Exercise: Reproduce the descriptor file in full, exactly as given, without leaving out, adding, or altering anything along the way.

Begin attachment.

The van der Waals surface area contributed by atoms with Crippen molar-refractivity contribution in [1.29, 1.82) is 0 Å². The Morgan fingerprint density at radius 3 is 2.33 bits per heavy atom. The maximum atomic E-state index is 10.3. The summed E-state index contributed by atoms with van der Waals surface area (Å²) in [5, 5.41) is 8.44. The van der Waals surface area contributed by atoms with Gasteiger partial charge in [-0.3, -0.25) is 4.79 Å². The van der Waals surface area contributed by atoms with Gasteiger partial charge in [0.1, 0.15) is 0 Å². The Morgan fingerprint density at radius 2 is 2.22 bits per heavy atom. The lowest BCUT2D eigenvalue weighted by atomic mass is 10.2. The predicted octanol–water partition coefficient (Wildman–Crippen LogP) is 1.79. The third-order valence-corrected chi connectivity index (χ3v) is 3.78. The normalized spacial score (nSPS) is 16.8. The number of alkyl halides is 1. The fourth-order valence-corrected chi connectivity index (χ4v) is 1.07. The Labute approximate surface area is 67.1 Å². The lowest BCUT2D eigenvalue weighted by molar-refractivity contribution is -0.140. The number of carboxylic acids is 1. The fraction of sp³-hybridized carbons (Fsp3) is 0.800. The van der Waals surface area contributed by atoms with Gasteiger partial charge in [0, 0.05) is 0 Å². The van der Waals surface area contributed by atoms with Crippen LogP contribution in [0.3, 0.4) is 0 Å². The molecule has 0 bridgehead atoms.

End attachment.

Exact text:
The van der Waals surface area contributed by atoms with Crippen molar-refractivity contribution in [1.29, 1.82) is 0 Å². The Morgan fingerprint density at radius 3 is 2.33 bits per heavy atom. The maximum atomic E-state index is 10.3. The summed E-state index contributed by atoms with van der Waals surface area (Å²) in [5, 5.41) is 8.44. The van der Waals surface area contributed by atoms with Gasteiger partial charge in [-0.3, -0.25) is 4.79 Å². The van der Waals surface area contributed by atoms with Gasteiger partial charge in [0.1, 0.15) is 0 Å². The Morgan fingerprint density at radius 2 is 2.22 bits per heavy atom. The lowest BCUT2D eigenvalue weighted by atomic mass is 10.2. The predicted octanol–water partition coefficient (Wildman–Crippen LogP) is 1.79. The third-order valence-corrected chi connectivity index (χ3v) is 3.78. The normalized spacial score (nSPS) is 16.8. The number of alkyl halides is 1. The fourth-order valence-corrected chi connectivity index (χ4v) is 1.07. The Labute approximate surface area is 67.1 Å². The lowest BCUT2D eigenvalue weighted by molar-refractivity contribution is -0.140. The number of carboxylic acids is 1. The fraction of sp³-hybridized carbons (Fsp3) is 0.800. The van der Waals surface area contributed by atoms with Gasteiger partial charge in [0, 0.05) is 0 Å². The van der Waals surface area contributed by atoms with Crippen LogP contribution in [0.3, 0.4) is 0 Å². The molecule has 0 bridgehead atoms.